I had the honor of asking pastor and professor A.J. Swoboda (Adjunct Professor, Portland Seminary and Fuller Theological Seminary) four questions concerning the pros and cons of Seminary. My questions are in bold followed by Swoboda’s responses. Enjoy!
What is your response to those who feel that Seminary is in fact the “cemetery” of Christian faith? Do you find there to be merit to such concerns? Is this simply a caricature?
A.J. There is a positive side to seminary as long as it is serving the process of learning and growing and a deep love for God and the Church. But there is also a dark side to seminary life, which can be rampant and completely uncontrolled deconstruction, period. We’ve all seen somebody who went to seminary and lost their faith, and certainly those experiences really are painful to watch. But those don’t happen all the time; they’re pretty rare. When they do happen they’re painful. The hope would be that the seminary is a place where life is given a nurturing posture. In fact, it’s odd that the word seminary actually comes from the word semen which connects to the image of a place of life.
When someone tells you that they feel called to Seminary what words of advice do you offer? Or are there questions you might proceed to ask them?
A.J. I would say that one of the really important factors in one’s desire to be in the seminary is whether they’re doing it because they want power and control and authority or if they want to it out of service. I think it was Karl Barth who said that theology that is not in service of the church is the church’s highest form of idolatry. And so as long as one’s desire to go to seminary is ultimately to serve Christ and the church, then all power to them. But seminary can often be a place where people go to replace church and the hope would be that doesn’t become the case.
Realizing there are different types of Seminaries that respond to different needs, do you feel there still remain certain “non-negotiables” when it comes to the vision or commitment of a Seminary, or how a Seminary is run?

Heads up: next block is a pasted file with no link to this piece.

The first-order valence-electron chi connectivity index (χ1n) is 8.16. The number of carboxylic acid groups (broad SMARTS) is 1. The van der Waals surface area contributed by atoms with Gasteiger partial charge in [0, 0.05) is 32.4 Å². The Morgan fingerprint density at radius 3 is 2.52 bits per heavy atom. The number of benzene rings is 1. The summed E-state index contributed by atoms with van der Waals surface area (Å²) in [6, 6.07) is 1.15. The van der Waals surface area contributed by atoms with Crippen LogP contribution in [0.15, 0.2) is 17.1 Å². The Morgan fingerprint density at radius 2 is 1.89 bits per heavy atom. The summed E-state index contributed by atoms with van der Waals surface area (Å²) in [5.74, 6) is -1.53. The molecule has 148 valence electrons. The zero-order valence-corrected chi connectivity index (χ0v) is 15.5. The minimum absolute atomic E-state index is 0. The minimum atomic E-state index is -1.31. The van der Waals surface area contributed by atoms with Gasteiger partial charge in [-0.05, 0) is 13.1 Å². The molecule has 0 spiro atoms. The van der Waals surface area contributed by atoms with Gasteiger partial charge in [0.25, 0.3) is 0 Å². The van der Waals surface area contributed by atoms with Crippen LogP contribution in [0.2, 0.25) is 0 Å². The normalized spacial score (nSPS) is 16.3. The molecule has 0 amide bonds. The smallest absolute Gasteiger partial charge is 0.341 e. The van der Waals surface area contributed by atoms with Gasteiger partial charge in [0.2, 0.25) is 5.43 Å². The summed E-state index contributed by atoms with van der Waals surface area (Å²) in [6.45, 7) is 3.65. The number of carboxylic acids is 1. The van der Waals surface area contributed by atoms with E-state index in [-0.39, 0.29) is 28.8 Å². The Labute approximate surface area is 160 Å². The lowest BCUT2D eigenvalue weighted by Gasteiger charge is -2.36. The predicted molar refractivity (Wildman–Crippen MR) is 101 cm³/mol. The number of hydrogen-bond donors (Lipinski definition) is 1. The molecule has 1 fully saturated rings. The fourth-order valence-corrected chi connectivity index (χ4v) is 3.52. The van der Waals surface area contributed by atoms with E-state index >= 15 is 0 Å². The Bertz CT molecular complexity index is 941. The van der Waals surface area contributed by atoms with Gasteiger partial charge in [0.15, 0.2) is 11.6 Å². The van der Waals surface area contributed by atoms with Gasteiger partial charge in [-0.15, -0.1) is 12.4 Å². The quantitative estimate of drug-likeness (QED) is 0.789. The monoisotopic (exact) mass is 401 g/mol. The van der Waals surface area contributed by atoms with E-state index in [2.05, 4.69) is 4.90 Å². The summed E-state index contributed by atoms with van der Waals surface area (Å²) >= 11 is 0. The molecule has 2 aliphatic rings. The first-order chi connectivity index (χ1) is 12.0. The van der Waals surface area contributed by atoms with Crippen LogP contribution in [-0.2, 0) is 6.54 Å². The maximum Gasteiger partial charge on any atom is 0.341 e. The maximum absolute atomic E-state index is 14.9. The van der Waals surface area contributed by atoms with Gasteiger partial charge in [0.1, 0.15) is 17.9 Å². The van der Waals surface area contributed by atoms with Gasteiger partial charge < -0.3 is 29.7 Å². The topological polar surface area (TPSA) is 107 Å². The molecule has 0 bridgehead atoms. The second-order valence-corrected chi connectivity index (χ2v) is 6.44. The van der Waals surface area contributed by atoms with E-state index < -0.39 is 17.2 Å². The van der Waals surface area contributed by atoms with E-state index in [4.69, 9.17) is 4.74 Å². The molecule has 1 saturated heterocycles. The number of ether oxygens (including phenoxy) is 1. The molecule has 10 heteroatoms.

A.J. I really feel that one of the strengths in a seminary experience is, more important than the actual classes, are the breaks and the times that you develop in relationship with people who are very different from yourself. Which is an overwhelming experience when you’re sitting in a classroom as a Pentecostal, sitting in a class next to a Roman Catholic on one side, and an eco-feminist Baptist on the other. But that experience is a really important one. I’ve seen God’s kingdom in a much bigger light. I would say any seminary that offers you the fullness of the body of Christ is a really important strength. Don’t pick a seminary merely because it represents your ideological fetish; enter something that will challenge you.
What advice do you have for that student in Seminary who is feeling that his or her faith is under assault or is being threatened?
A.J. I would say that seminary is not the best place in the world for that to be fixed. Your faith is going to be threatened in seminary and if we’re hoping that the seminary will become a place to fix our faith, then we’re probably going to be wildly disappointed. I would say to the person that is feeling like their faith is under assault or being threatened that they should take a week and go to a Catholic monastery and spend time with a spiritual director and be in the presence of God and be okay with just that.
Thank you for the time! We’re looking forward to reading your upcoming books!
A.J. Swoboda (PhD, University of Birmingham) is pastor of Theophilus (Portland, OR) and the author of numerous books including A Glorious Dark (2015) and The Dusty Ones: Why Wandering Deepens your Faith (2016). His doctoral research at the University of Birmingham (U.K.) explored the never-ending relationship between the Holy Spirit and ecology. He is a member of the American Academy of Religion and the Society for Pentecostal Studies.